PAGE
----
Scholar, author, activist, and visionary builder, these are just a few words to describe Tamura Lomax, Foundational Associate Professor, who came to Michigan State University to work alongside Ruth Nicole Brown, Inaugural Chair, to envision and build the new vanguard Department of African American and African Studies (AAAS).
Good timing and the extraordinary opportunity of creating a new department with a special focus on Black feminism gave Lomax all the incentive she needed to take on this new role at MSU.
“I was at a point in my life where I was ready to return to the academy,” she said. “I’d left academia in 2015 for work/life and scholar/independence balance, and though I was away focusing on the things and people I loved, I never abandoned the dream of engaging in academia.”
We are here, taking up space, explicitly and unapologetically centering and weaving Black feminism, from our charter to our values to our curriculum to our bylaws to our engagement with one another. This matters.
This dream fulfilled is augmented by the groundbreaking work being done, that, in itself, Lomax says, is a dream.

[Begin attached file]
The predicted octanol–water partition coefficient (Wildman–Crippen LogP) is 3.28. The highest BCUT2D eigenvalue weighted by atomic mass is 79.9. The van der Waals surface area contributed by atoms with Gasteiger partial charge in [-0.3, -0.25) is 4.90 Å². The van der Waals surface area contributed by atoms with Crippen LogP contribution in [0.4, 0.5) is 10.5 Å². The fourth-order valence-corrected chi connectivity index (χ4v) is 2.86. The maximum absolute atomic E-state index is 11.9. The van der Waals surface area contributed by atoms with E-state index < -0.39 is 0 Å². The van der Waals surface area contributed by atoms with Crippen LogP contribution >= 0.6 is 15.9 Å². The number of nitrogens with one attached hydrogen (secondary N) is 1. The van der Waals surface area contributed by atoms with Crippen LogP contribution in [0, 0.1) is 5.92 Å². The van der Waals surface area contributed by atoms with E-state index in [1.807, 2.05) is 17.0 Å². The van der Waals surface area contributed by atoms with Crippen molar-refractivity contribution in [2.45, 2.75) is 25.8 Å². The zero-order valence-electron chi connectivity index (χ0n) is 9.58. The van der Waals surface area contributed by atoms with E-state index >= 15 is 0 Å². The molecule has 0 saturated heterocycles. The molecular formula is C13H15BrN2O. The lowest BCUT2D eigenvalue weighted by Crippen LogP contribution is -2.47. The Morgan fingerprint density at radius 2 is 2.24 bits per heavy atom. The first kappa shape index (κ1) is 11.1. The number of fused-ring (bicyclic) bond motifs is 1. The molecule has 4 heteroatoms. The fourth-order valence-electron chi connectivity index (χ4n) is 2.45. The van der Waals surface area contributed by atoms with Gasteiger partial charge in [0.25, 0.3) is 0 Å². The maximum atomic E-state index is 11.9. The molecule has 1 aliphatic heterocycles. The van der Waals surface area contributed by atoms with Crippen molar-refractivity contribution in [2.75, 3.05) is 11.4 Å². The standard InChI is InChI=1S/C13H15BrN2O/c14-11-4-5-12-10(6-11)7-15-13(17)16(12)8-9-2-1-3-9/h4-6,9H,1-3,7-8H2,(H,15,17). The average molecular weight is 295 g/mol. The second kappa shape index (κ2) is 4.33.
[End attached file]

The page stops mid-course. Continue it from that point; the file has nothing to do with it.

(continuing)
“The opportunity to build a Black Studies department alongside some of the baddest Black feminists out there – and thusly a department that refuses to ‘lose our mothers’ (Hartman 2006) – is wondrous,” she said. “Also, anyone who knows the history of Black Studies knows that the AAAS emphasis on Black feminism is necessarily rebellious. We are here, taking up space, explicitly and unapologetically centering and weaving Black feminism, from our charter to our values to our curriculum to our bylaws to our engagement with one another. This matters. The possibilities for this sort of vision and command of space, along with the faculty, drew me in immediately.”
Lomax received her Ph.D. in Religion from Vanderbilt University, where she specialized in Black Religious History and Black Diaspora Studies. She also has an expertise in Women, Gender, and Sexuality Studies, and Black British and U.S. Black Cultural Studies.
“This work stands at the matrix of loudness, resistance, artistry, and sovereignty,” she said. “And at the center of all of this are Black people and all the ways we insist on both surviving and living well.”